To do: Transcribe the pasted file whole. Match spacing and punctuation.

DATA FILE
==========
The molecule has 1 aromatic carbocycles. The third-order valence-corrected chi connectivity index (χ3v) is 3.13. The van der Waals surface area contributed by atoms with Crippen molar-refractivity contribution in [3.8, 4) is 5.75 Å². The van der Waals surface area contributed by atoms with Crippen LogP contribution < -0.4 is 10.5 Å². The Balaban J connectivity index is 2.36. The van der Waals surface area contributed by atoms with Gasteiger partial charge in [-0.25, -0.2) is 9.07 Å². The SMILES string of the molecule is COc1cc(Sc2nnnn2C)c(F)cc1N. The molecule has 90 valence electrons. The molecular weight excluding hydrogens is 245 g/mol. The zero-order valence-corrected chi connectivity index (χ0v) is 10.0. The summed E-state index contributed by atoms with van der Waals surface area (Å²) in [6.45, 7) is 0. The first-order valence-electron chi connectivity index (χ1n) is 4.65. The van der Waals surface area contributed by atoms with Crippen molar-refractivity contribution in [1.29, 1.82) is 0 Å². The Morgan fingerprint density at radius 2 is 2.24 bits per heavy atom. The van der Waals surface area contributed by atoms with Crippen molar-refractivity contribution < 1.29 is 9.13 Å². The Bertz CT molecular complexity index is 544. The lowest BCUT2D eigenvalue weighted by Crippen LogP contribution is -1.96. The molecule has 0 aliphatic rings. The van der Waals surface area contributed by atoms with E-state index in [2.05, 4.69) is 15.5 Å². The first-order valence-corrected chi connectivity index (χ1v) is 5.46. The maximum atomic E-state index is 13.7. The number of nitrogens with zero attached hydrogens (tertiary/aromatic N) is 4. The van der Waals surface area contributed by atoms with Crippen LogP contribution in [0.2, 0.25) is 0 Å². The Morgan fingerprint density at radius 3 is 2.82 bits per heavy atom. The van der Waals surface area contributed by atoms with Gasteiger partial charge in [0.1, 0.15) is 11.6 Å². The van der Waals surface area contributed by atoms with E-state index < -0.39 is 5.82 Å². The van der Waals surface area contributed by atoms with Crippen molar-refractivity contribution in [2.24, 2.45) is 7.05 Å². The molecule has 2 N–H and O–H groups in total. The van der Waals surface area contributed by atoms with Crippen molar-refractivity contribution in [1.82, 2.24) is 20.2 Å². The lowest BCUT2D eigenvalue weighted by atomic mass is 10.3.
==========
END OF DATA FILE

The molecule has 1 aromatic carbocycles. The third-order valence-corrected chi connectivity index (χ3v) is 3.13. The van der Waals surface area contributed by atoms with Crippen molar-refractivity contribution in [3.8, 4) is 5.75 Å². The van der Waals surface area contributed by atoms with Crippen LogP contribution < -0.4 is 10.5 Å². The Balaban J connectivity index is 2.36. The van der Waals surface area contributed by atoms with Gasteiger partial charge in [-0.25, -0.2) is 9.07 Å². The SMILES string of the molecule is COc1cc(Sc2nnnn2C)c(F)cc1N. The molecule has 90 valence electrons. The molecular weight excluding hydrogens is 245 g/mol. The zero-order valence-corrected chi connectivity index (χ0v) is 10.0. The summed E-state index contributed by atoms with van der Waals surface area (Å²) in [6.45, 7) is 0. The first-order valence-electron chi connectivity index (χ1n) is 4.65. The van der Waals surface area contributed by atoms with Crippen molar-refractivity contribution in [1.29, 1.82) is 0 Å². The Morgan fingerprint density at radius 2 is 2.24 bits per heavy atom. The van der Waals surface area contributed by atoms with Crippen molar-refractivity contribution < 1.29 is 9.13 Å². The Bertz CT molecular complexity index is 544. The lowest BCUT2D eigenvalue weighted by Crippen LogP contribution is -1.96. The molecule has 0 aliphatic rings. The van der Waals surface area contributed by atoms with E-state index in [2.05, 4.69) is 15.5 Å². The first-order valence-corrected chi connectivity index (χ1v) is 5.46. The maximum atomic E-state index is 13.7. The number of nitrogens with zero attached hydrogens (tertiary/aromatic N) is 4. The van der Waals surface area contributed by atoms with Crippen LogP contribution in [0.2, 0.25) is 0 Å². The Morgan fingerprint density at radius 3 is 2.82 bits per heavy atom. The van der Waals surface area contributed by atoms with Gasteiger partial charge in [0.1, 0.15) is 11.6 Å². The van der Waals surface area contributed by atoms with E-state index < -0.39 is 5.82 Å². The van der Waals surface area contributed by atoms with Crippen molar-refractivity contribution in [2.24, 2.45) is 7.05 Å². The molecule has 2 N–H and O–H groups in total. The van der Waals surface area contributed by atoms with Crippen molar-refractivity contribution in [1.82, 2.24) is 20.2 Å². The lowest BCUT2D eigenvalue weighted by atomic mass is 10.3.